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Anfisa Bogomolova about Being a UX Mentor

Anfisa Bogomolova about Being a UX Mentor
Daria Krasovskaya
•  08.12.2021
"The more you hold back, afraid to ask for feedback or for clarification, the longer you’re not growing and risking failure with a much higher cost for a business. It’s much better to fail fast and with lower risks." - Anfisa

Today we are talking with Anfisa Bogomolova – Senior UX designer, Instagram content creator, UX mentor and one of the hosts of a wonderful “Honest UX talks” podcast.

Read about her crazy story of getting into UX design by accident, dealing with the imposter syndrome and that one time she smoked Ukrainian shisha for the sake of business. Learn how Anfisa manages numerous progects together with a full-time job, her thoughts on formal design education and the journey of becoming a mentor.

Tell us a little bit more about yourself: why did you get into design, what was your background?

This is a funny story. In a nutshell, it was an accident.

10 years ago I was an interior designer planning to take a master’s degree with an industrial design major. I found a program with a ‘Product design’ title in Estonia and for some reason, I was convinced that product design = industrial design. What a surprise it was when I finally moved to Estonia and instead of building furniture from cardboard I started having business classes, research, and design thinking classes. Already 10 years ago Estonia appeared to be a pretty forward-thinking culture with a strong UX mindset (long before it became mainstream). 

Looking back, it was the best accident that ever happened to me.

One day I was pulled to the hackathon to build a B2C marketing tool and after that intense 48h, there was no way back. I fell in love with the collaborative design process, with the fact that you can build stuff in 2 days, not months, and with the crazy brainstorming energy that everyone was so passionately contributing.

What was your first UX design project and how did you get it?

I cannot remember just one project because in the first years I’ve been involved in so many projects at the same time.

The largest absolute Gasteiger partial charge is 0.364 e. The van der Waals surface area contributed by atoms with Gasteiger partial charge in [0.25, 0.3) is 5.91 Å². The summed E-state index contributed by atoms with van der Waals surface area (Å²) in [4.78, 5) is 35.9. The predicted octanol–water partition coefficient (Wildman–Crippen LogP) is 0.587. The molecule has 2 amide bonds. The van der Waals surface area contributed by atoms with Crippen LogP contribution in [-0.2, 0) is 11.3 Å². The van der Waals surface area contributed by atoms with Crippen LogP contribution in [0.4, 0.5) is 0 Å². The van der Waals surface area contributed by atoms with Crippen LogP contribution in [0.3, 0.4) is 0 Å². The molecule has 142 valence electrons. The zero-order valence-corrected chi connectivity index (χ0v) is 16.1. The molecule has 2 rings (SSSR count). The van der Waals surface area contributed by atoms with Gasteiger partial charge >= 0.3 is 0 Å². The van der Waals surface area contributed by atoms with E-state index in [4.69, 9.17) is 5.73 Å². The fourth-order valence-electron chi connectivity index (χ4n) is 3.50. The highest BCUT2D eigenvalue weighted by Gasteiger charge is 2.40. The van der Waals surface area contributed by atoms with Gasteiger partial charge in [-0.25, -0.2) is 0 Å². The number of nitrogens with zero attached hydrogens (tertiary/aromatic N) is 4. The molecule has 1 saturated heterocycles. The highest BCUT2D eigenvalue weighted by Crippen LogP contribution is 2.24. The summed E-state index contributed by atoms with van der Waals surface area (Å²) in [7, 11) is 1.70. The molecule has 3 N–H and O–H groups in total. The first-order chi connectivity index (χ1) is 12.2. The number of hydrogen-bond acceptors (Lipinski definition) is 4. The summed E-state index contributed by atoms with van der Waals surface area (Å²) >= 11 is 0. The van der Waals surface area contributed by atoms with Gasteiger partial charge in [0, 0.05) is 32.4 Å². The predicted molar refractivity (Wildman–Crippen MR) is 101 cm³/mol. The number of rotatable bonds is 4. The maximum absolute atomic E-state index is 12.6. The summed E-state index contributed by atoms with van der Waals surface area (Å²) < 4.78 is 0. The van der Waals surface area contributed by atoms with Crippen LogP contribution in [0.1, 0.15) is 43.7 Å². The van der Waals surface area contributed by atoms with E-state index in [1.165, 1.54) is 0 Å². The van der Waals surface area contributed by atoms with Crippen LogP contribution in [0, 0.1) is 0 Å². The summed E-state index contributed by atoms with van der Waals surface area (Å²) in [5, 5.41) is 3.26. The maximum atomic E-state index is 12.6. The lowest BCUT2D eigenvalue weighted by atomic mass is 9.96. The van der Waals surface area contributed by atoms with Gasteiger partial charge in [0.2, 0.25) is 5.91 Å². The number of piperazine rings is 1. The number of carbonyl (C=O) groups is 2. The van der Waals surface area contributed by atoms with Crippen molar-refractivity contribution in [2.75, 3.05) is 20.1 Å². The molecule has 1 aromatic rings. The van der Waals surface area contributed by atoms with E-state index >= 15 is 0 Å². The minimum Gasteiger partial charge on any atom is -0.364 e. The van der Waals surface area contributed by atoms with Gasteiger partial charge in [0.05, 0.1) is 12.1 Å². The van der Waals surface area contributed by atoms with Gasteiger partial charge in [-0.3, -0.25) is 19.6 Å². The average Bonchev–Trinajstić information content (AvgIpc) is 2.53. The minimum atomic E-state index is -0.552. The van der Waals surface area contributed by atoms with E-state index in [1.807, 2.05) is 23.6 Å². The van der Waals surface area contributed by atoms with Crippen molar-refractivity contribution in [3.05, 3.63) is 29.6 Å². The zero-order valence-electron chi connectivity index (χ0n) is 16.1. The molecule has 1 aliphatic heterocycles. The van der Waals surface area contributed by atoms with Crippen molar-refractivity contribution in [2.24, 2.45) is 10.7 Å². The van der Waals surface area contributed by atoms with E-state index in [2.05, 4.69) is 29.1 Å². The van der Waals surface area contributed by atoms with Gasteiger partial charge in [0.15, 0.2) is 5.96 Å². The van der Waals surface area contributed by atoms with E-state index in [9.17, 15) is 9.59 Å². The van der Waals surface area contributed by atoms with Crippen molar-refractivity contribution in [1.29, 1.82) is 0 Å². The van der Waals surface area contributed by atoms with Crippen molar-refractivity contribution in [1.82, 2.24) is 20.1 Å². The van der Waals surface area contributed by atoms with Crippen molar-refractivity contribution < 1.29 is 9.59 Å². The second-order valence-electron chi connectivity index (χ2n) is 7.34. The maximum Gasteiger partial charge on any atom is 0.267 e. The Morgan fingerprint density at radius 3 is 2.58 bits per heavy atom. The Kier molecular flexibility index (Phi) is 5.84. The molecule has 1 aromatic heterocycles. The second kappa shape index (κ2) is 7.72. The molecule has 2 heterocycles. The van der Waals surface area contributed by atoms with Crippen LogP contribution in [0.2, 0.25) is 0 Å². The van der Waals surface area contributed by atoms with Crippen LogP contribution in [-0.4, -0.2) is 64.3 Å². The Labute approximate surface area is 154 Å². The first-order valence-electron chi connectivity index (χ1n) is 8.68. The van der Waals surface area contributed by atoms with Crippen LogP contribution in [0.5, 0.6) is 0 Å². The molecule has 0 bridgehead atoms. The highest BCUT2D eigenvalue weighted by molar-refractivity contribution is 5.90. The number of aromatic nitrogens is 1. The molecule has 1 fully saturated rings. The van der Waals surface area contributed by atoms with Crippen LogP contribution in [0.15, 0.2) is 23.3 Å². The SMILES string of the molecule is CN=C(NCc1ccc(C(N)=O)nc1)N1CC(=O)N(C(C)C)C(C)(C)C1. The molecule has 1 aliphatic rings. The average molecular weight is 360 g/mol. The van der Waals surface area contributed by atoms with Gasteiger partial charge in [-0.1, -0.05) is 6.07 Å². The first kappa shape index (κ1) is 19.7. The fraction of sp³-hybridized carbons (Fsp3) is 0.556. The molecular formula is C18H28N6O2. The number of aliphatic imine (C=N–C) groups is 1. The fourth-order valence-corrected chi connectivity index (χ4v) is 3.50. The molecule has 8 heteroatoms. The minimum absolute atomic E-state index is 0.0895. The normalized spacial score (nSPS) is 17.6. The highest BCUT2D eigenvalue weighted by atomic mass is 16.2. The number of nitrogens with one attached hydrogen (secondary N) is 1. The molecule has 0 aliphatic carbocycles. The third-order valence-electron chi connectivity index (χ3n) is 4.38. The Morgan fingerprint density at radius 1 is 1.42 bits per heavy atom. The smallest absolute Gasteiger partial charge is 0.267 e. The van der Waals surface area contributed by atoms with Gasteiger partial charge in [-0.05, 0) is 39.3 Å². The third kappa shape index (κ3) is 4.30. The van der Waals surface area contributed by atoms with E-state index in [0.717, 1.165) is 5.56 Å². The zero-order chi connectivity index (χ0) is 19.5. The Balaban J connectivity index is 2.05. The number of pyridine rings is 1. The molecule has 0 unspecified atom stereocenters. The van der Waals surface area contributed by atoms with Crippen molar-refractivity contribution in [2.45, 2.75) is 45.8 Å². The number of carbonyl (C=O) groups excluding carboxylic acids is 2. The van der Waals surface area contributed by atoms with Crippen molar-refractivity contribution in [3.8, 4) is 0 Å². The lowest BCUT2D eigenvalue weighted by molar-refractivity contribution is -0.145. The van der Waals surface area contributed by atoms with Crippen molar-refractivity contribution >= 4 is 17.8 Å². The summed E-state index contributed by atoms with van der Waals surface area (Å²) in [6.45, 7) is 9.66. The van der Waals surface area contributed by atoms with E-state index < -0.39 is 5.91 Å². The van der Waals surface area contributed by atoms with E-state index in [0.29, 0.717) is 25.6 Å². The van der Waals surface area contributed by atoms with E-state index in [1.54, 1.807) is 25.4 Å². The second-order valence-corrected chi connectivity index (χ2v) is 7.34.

In the beginning, hackathons were a big part of my story. Just in the first year, on the hackathons, I’ve built probably about 5 startup idea products. As well during master’s degree projects, because the great thing about that program was that we actually had real clients. We were working on a kitchen for a real retirement house for older people, building an augmented reality platform for meeting like-minded people, working on the service design project for a chain of hypermarkets. And on top of that, I was working on a lost&found platform for a client from a freelancing platform. 

Great times!

women in ux: Anfisa Bogomolova

What do you think are the most common problems of design education and which ones did you personally face?

This one straightforward: Lack of mentorship.

I had a great theoretical and practical education, but I’ve been left completely in the dark when I was working on my projects alone and needed a mentor. And I haven’t seen this area improve much since.

Also, one puzzle that many aspiring designers still don’t recognize is the value of reflection in their journey. It’s personal homework that every designer needs to be aware of. If you don’t reflect on what you learn and how it helps you to move forward, you’re not growing.

As a mentor, what do you notice UX design beginners to struggle with the most?

TBH, It’s hard to answer for everyone. I think it depends on the background of the person and their natural talents. 

For logical and rational people who might be transitioning from technical specialties, I see a lot of struggles when it comes to creativity or research. For people with great research skills that are, for example, transitioning from psychology, I see some struggles when it comes to translating research insights into design prototypes. For people coming from non-tech backgrounds, I’ve noticed that it can be overwhelming and very time-consuming to find the best design patterns for their needs because they’ve never scanned and analyzed so many design patterns at the same time.